Keyword:

Light from the Sidra

Terumah

Exodus 25 - 27:19

God actually wants to dwell among men! If he hadn’t said so himself, we might find it difficult to believe; but he did say it, “Make me a sanctuary [mikdash] that I may dwell among them”. That sanctuary reveals to us more about God and what he requires in order for him to be able to dwell among us.

What is God like? He is like gold. Looking at the sanctuary, as we move from the outside to the most inner part, we see that the metals to be used in its construction become more and more precious until, within the tabernacle itself, all is gold. The walls, the table, the menorah, the ark and the cherubim were all made of gold. How beautiful it must have looked as the light of the menorah gleamed upon it all. To have seen it must have been to feel something of the purity of God. Gold does not rust or tarnish; that is one of the reasons we value it so highly. God, too, is incorruptible, pure in all His ways, as the prophet Habakkuk wrote, “You are of purer eyes than to behold evil and cannot look on iniquity.”

Also, gold is beautiful; to look upon it satisfies our aesthetic senses. When David erected a tent and placed the ark of God in it he wrote these words in a Psalm of praise, “O worship the LORD in the beauty of holiness”. The character of God is beautiful; He is the sum of all loveliness.

How then can God dwell with us? We are not pure and we have no spiritual beauty. This problem is made very apparent by the separateness of God’s dwelling place in the Tabernacle. It was not open and visible to all Israel, nor to the priests. Not even the High Priest was allowed to view the inner sanctuary except for once a year, on Yom Kippur. God remained hidden from the sight of Israel within the Holy of Holies.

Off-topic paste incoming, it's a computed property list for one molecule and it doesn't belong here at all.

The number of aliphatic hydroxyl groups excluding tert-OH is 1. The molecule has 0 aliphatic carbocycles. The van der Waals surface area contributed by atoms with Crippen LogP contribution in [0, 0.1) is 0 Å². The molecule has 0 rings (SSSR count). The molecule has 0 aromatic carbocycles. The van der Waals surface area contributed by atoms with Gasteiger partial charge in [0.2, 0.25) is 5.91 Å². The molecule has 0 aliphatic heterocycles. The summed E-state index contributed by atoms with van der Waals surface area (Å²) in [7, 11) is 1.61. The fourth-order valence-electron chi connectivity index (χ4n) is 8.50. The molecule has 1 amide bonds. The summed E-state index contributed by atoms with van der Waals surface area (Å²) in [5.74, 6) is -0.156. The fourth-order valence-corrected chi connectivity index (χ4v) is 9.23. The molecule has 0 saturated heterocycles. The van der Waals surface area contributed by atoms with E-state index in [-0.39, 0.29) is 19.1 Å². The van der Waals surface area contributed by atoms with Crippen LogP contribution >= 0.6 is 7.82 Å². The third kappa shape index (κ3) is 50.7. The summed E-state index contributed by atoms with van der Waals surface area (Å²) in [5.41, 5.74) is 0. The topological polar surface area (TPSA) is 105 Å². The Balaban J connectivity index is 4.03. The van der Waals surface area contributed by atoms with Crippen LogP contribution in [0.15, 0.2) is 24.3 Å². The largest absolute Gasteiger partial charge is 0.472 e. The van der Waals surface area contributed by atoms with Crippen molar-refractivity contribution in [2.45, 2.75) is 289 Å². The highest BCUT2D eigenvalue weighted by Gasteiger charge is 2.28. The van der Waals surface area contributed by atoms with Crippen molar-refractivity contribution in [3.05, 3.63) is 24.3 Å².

What is the solution to this great problem? The Ark in the Holy of Holies presents both the problem and its solution to us. It was from above the Ark that God spoke; it was there that he made his presence known. Under him was the Law written on two stone tablets, as if to remind us of what is required of any man who would approach God: no idolatry, no disrespect for parents, no lying, no coveting. Who then can approach him? No one, it would seem, for we have “all sinned and come short of the glory of God”.

But, thank God, there is a solution to the problem. The cover of the Ark was called the mercy seat (haKapporeth) the place of atonement. This mercy seat proclaims the solution to the problem: the holy God is willing to be merciful to impure sinners such as you and me. There is hope!

We learn from this Sidra that we are utterly dependent on God’s mercy if we are to enter his presence.

Think of this another way. Did God ask Israel, or even Moses, for suggestions about the design and construction of the Tabernacle? After all, they were the people who would use it; did they have nothing of value to say? Obviously not. In fact, in this Sidra the LORD reminds Moses in four places that he must make the entire tabernacle “according to the pattern” shown to him by God on Mount Sinai. God requires no bright ideas from us about how he is to be approached and served. His mercy is given in his way and his alone.

How do you react to that? Do you feel, “Well, yes, but surely I have something to contribute?” When we looked at the last Sidra (Mishpatim) we saw that to enjoy fellowship with the LORD we must obey him and walk in his ways. But we have also to remember that such things are not the basis of our acceptance by God; they are simply the fruit of it. God accepts us on the basis of his own willingness to be merciful and on what took place at the mercy seat. It was there that the blood of the sacrifices was sprinkled.

All the details of the Mishkan in this Sidra teach us very clearly that if we are to receive God’s mercy and know him dwelling with us, we are totally dependent on him. We are asked to contribute nothing. All we have is our sin, and that is what has created the problem. We are in no position to resolve the dilemma. God alone can do it.


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